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Energy diversification – Russian style

May 27, 2015

Many nations have domestic nuclear/atomic companies.  Generally they are carefully watched over, and are open to, International Atomic Energy Agency (IAEA) inspection, oversight and regulation – not withstanding domestic regulation, “watchdogs”, and oversight.  Many, however, are independent actors from “the State”, rather than a direct extension of “the State”.  By “direct extension”, think Kremlin and Gazprom, a company whose actions are simply dictated by The Kremlin for political purposes, regardless of its profit and loss or balance sheet.

So too, as is the way in Russia, is Rosatom.

Today saw the release of the 2015 edition of the IAEA “Nuclear Power Reactors in the World“.

Aside from the existing nuclear reactors in the world, according to the IAEA, “as of the end of 2014, 70 reactors were under construction and 96 more were reported to the IAEA as planned.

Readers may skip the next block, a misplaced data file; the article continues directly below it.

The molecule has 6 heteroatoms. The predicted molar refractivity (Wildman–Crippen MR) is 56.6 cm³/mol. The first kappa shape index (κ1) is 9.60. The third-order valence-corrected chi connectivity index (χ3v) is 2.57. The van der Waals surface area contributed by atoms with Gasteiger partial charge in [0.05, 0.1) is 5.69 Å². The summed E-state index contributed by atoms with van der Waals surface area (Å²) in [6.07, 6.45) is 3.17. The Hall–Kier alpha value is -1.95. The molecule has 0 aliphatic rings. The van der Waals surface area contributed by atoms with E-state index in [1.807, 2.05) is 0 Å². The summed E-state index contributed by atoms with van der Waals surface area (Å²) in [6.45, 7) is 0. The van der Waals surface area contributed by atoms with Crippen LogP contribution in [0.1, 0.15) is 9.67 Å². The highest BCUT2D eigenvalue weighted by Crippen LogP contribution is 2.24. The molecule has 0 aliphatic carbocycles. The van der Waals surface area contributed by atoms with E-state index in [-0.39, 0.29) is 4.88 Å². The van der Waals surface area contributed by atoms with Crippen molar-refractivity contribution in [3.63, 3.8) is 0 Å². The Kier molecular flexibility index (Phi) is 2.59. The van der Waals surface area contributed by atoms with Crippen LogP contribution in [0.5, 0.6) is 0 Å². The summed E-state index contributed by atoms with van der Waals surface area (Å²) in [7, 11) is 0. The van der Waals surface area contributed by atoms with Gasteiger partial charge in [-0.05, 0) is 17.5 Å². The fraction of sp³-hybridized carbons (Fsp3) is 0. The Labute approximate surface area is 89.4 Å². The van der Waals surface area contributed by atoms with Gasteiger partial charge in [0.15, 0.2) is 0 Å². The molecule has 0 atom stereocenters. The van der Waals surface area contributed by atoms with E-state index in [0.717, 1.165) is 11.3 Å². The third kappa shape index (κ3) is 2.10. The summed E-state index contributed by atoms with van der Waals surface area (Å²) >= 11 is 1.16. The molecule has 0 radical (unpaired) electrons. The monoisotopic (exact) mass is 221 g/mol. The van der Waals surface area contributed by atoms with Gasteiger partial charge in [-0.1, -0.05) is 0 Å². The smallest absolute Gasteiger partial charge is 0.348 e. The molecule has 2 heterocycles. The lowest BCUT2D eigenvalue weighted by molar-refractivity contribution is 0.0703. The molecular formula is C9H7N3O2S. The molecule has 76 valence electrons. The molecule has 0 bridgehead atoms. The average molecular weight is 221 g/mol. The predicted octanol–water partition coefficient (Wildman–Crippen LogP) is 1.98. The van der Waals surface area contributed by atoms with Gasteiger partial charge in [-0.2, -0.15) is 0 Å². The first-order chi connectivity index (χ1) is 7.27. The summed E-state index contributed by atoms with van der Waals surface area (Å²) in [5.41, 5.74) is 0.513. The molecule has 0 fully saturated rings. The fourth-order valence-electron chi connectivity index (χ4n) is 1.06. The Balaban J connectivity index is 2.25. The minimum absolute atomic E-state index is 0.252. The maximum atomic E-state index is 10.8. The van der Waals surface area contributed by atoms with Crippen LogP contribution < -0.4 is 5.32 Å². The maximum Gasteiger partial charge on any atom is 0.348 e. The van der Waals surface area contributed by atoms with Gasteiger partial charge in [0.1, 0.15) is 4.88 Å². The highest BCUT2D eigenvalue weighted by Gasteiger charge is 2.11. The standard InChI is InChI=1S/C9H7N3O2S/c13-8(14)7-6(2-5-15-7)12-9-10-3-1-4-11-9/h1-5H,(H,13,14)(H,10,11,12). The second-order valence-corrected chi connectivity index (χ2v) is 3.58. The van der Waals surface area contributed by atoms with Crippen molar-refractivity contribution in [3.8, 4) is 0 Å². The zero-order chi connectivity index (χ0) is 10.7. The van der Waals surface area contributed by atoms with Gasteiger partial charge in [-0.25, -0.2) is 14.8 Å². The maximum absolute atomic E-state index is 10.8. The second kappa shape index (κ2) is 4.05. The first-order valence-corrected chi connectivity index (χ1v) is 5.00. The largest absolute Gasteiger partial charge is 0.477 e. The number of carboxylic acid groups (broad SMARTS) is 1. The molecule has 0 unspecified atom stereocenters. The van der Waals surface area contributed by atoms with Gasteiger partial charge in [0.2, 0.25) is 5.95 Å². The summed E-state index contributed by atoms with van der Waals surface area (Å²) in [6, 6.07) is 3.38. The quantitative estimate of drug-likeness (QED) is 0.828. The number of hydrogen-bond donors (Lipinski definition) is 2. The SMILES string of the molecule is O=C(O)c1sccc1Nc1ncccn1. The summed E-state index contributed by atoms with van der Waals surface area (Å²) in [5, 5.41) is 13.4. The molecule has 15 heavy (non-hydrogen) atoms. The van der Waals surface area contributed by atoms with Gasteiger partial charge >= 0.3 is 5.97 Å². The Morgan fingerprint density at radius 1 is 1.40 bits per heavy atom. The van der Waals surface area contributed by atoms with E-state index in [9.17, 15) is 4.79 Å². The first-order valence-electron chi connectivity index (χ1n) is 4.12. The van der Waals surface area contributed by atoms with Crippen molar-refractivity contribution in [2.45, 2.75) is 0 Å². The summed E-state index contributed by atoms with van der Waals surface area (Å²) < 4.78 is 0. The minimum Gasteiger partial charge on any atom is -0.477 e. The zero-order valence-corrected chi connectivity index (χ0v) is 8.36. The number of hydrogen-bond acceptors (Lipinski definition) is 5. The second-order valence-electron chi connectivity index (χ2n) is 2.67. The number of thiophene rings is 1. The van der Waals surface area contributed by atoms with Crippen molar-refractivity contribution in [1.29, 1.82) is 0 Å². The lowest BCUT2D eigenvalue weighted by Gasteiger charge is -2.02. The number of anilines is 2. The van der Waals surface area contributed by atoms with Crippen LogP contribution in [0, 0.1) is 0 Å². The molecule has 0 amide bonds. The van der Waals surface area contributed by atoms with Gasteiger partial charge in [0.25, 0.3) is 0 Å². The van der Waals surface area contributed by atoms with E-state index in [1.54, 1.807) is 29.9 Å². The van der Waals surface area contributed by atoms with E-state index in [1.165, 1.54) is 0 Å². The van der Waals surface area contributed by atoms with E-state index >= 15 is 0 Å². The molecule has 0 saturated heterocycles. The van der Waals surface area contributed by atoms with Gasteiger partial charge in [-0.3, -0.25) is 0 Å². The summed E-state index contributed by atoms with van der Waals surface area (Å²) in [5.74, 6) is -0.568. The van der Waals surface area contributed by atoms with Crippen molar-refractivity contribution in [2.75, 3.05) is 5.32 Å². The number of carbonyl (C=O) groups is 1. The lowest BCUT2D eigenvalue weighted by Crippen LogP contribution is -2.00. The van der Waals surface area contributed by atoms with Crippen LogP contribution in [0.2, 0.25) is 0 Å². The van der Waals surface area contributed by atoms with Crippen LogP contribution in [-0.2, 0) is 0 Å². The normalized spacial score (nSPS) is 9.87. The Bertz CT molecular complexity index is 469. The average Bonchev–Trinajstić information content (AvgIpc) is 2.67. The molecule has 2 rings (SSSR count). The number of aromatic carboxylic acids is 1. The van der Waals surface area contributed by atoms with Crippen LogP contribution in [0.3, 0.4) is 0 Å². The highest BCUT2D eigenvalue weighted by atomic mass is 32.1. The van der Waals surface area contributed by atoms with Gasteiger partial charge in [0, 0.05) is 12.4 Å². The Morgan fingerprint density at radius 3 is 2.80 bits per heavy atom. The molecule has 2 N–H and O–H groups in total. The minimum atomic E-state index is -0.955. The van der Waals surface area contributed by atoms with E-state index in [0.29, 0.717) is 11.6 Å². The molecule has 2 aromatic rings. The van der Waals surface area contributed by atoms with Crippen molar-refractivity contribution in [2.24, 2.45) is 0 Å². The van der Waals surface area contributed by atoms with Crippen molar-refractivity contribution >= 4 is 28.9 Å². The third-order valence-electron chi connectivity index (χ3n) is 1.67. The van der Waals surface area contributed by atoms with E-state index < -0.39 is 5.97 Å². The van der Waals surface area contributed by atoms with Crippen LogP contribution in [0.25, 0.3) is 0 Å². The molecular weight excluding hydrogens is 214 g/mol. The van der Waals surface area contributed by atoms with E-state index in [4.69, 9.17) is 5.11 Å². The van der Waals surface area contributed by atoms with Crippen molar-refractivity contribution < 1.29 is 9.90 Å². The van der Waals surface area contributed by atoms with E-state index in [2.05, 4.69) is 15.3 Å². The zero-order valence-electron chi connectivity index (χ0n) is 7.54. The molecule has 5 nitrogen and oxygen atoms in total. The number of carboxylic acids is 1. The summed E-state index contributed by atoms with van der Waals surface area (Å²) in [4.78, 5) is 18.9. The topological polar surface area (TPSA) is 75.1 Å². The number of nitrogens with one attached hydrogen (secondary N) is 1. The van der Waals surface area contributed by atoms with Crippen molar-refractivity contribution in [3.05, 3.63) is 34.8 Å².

Ergo, as with Gazprom, any Rosatom “power projection” and by default critical dependence thereon for fuel,  maintenance etc, warrants a closer look – for therein, given The Kremlin penchant for using energy dependency as a lever within its foreign policy toolkit, a careful eye should, perhaps, be cast over its activities, both on-going and planned.

This is particularly so, perhaps not only in Europe as another lever within certain nations, but also where The Kremlin now sees its Holy Grail – a world changing grand alliance with China and India in the decades ahead (no matter how realistic or otherwise, any such grand alliance actually is).  After all, Kremlin desire to return to “Great Power”status whilst being a shadow of the USSR, will be accomplished only by piggybacking upon two up and coming major powers.  As they don’t need The Kremlin to continue their ascent, dependencies must therefore be carefully inserted whenever the opportunity arises.

Issue raised.

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